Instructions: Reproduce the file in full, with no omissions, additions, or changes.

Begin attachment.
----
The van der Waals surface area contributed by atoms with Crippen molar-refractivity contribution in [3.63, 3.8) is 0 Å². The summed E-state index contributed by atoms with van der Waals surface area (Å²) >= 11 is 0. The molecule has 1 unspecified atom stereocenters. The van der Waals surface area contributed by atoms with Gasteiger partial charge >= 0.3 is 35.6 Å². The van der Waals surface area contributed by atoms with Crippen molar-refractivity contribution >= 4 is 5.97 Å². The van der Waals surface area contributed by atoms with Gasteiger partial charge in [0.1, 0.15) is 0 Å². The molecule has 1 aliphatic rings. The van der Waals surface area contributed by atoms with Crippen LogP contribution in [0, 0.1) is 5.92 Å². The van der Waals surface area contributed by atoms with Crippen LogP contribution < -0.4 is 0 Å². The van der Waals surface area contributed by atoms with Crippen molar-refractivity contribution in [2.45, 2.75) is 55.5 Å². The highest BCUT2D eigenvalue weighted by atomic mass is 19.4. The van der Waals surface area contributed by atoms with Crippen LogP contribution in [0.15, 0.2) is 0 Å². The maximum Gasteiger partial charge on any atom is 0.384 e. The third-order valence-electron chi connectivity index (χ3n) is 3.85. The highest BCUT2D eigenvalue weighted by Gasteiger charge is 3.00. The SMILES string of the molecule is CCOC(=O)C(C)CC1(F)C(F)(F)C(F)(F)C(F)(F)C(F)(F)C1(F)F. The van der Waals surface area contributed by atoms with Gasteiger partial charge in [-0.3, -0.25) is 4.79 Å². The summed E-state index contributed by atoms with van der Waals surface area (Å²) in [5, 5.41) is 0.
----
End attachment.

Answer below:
The van der Waals surface area contributed by atoms with Crippen molar-refractivity contribution in [3.63, 3.8) is 0 Å². The summed E-state index contributed by atoms with van der Waals surface area (Å²) >= 11 is 0. The molecule has 1 unspecified atom stereocenters. The van der Waals surface area contributed by atoms with Gasteiger partial charge >= 0.3 is 35.6 Å². The van der Waals surface area contributed by atoms with Crippen molar-refractivity contribution >= 4 is 5.97 Å². The van der Waals surface area contributed by atoms with Gasteiger partial charge in [0.1, 0.15) is 0 Å². The molecule has 1 aliphatic rings. The van der Waals surface area contributed by atoms with Crippen LogP contribution in [0, 0.1) is 5.92 Å². The van der Waals surface area contributed by atoms with Crippen LogP contribution < -0.4 is 0 Å². The van der Waals surface area contributed by atoms with Crippen molar-refractivity contribution in [2.45, 2.75) is 55.5 Å². The highest BCUT2D eigenvalue weighted by atomic mass is 19.4. The van der Waals surface area contributed by atoms with Crippen LogP contribution in [0.15, 0.2) is 0 Å². The maximum Gasteiger partial charge on any atom is 0.384 e. The third-order valence-electron chi connectivity index (χ3n) is 3.85. The highest BCUT2D eigenvalue weighted by Gasteiger charge is 3.00. The SMILES string of the molecule is CCOC(=O)C(C)CC1(F)C(F)(F)C(F)(F)C(F)(F)C(F)(F)C1(F)F. The van der Waals surface area contributed by atoms with Gasteiger partial charge in [-0.3, -0.25) is 4.79 Å². The summed E-state index contributed by atoms with van der Waals surface area (Å²) in [5, 5.41) is 0.